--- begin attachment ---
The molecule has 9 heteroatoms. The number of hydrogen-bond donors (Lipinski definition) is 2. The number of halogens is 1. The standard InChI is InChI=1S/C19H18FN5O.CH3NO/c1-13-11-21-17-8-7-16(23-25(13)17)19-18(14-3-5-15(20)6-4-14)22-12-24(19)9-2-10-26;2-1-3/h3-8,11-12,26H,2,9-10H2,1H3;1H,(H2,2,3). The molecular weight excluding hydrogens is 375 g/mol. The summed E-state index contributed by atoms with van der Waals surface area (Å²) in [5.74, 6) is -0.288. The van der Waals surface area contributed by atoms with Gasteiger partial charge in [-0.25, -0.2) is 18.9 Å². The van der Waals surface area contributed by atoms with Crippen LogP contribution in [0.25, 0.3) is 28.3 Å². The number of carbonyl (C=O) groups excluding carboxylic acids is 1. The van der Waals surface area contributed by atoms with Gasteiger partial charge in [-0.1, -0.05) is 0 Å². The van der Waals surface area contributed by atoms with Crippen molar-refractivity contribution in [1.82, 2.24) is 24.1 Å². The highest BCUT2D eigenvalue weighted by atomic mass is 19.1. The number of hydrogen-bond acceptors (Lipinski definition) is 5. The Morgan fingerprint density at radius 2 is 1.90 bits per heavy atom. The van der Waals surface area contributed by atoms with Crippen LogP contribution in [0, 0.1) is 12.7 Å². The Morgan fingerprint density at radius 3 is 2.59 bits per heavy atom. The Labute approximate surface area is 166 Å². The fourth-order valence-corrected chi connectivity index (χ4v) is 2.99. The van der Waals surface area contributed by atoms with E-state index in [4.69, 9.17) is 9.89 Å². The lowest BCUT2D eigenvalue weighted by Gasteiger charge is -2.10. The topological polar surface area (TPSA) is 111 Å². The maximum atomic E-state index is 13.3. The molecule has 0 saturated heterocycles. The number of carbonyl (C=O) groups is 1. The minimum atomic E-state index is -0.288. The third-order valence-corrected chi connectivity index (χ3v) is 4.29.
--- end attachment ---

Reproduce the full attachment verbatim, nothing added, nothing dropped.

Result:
The molecule has 9 heteroatoms. The number of hydrogen-bond donors (Lipinski definition) is 2. The number of halogens is 1. The standard InChI is InChI=1S/C19H18FN5O.CH3NO/c1-13-11-21-17-8-7-16(23-25(13)17)19-18(14-3-5-15(20)6-4-14)22-12-24(19)9-2-10-26;2-1-3/h3-8,11-12,26H,2,9-10H2,1H3;1H,(H2,2,3). The molecular weight excluding hydrogens is 375 g/mol. The summed E-state index contributed by atoms with van der Waals surface area (Å²) in [5.74, 6) is -0.288. The van der Waals surface area contributed by atoms with Gasteiger partial charge in [-0.25, -0.2) is 18.9 Å². The van der Waals surface area contributed by atoms with Crippen LogP contribution in [0.25, 0.3) is 28.3 Å². The number of carbonyl (C=O) groups excluding carboxylic acids is 1. The van der Waals surface area contributed by atoms with Gasteiger partial charge in [-0.1, -0.05) is 0 Å². The van der Waals surface area contributed by atoms with Crippen molar-refractivity contribution in [1.82, 2.24) is 24.1 Å². The highest BCUT2D eigenvalue weighted by atomic mass is 19.1. The number of hydrogen-bond acceptors (Lipinski definition) is 5. The Morgan fingerprint density at radius 2 is 1.90 bits per heavy atom. The van der Waals surface area contributed by atoms with Crippen LogP contribution in [0, 0.1) is 12.7 Å². The Morgan fingerprint density at radius 3 is 2.59 bits per heavy atom. The Labute approximate surface area is 166 Å². The fourth-order valence-corrected chi connectivity index (χ4v) is 2.99. The van der Waals surface area contributed by atoms with E-state index in [4.69, 9.17) is 9.89 Å². The lowest BCUT2D eigenvalue weighted by Gasteiger charge is -2.10. The topological polar surface area (TPSA) is 111 Å². The maximum atomic E-state index is 13.3. The molecule has 0 saturated heterocycles. The number of carbonyl (C=O) groups is 1. The minimum atomic E-state index is -0.288. The third-order valence-corrected chi connectivity index (χ3v) is 4.29.